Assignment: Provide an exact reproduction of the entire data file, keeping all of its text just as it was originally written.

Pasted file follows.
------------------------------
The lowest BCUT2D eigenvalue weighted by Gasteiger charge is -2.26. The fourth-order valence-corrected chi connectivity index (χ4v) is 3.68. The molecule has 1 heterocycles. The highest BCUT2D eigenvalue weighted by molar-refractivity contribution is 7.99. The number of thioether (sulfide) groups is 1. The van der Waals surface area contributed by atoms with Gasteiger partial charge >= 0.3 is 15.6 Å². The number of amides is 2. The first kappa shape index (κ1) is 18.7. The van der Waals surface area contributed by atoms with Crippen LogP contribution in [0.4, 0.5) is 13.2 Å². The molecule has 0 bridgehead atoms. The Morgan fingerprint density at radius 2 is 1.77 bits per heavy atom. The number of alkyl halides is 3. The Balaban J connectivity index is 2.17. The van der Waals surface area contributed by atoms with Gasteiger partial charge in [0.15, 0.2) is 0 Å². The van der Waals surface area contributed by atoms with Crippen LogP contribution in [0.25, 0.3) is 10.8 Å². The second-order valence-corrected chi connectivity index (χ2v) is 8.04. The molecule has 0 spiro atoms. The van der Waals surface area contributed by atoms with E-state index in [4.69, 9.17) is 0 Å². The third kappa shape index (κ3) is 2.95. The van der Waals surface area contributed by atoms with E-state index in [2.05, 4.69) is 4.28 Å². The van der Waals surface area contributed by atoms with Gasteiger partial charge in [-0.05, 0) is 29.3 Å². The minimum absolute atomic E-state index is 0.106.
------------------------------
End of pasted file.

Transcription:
The lowest BCUT2D eigenvalue weighted by Gasteiger charge is -2.26. The fourth-order valence-corrected chi connectivity index (χ4v) is 3.68. The molecule has 1 heterocycles. The highest BCUT2D eigenvalue weighted by molar-refractivity contribution is 7.99. The number of thioether (sulfide) groups is 1. The van der Waals surface area contributed by atoms with Gasteiger partial charge >= 0.3 is 15.6 Å². The number of amides is 2. The first kappa shape index (κ1) is 18.7. The van der Waals surface area contributed by atoms with Crippen LogP contribution in [0.4, 0.5) is 13.2 Å². The molecule has 0 bridgehead atoms. The Morgan fingerprint density at radius 2 is 1.77 bits per heavy atom. The number of alkyl halides is 3. The Balaban J connectivity index is 2.17. The van der Waals surface area contributed by atoms with Gasteiger partial charge in [0.15, 0.2) is 0 Å². The van der Waals surface area contributed by atoms with Crippen LogP contribution in [0.25, 0.3) is 10.8 Å². The second-order valence-corrected chi connectivity index (χ2v) is 8.04. The molecule has 0 spiro atoms. The van der Waals surface area contributed by atoms with E-state index in [4.69, 9.17) is 0 Å². The third kappa shape index (κ3) is 2.95. The van der Waals surface area contributed by atoms with E-state index in [2.05, 4.69) is 4.28 Å². The van der Waals surface area contributed by atoms with Gasteiger partial charge in [-0.05, 0) is 29.3 Å². The minimum absolute atomic E-state index is 0.106.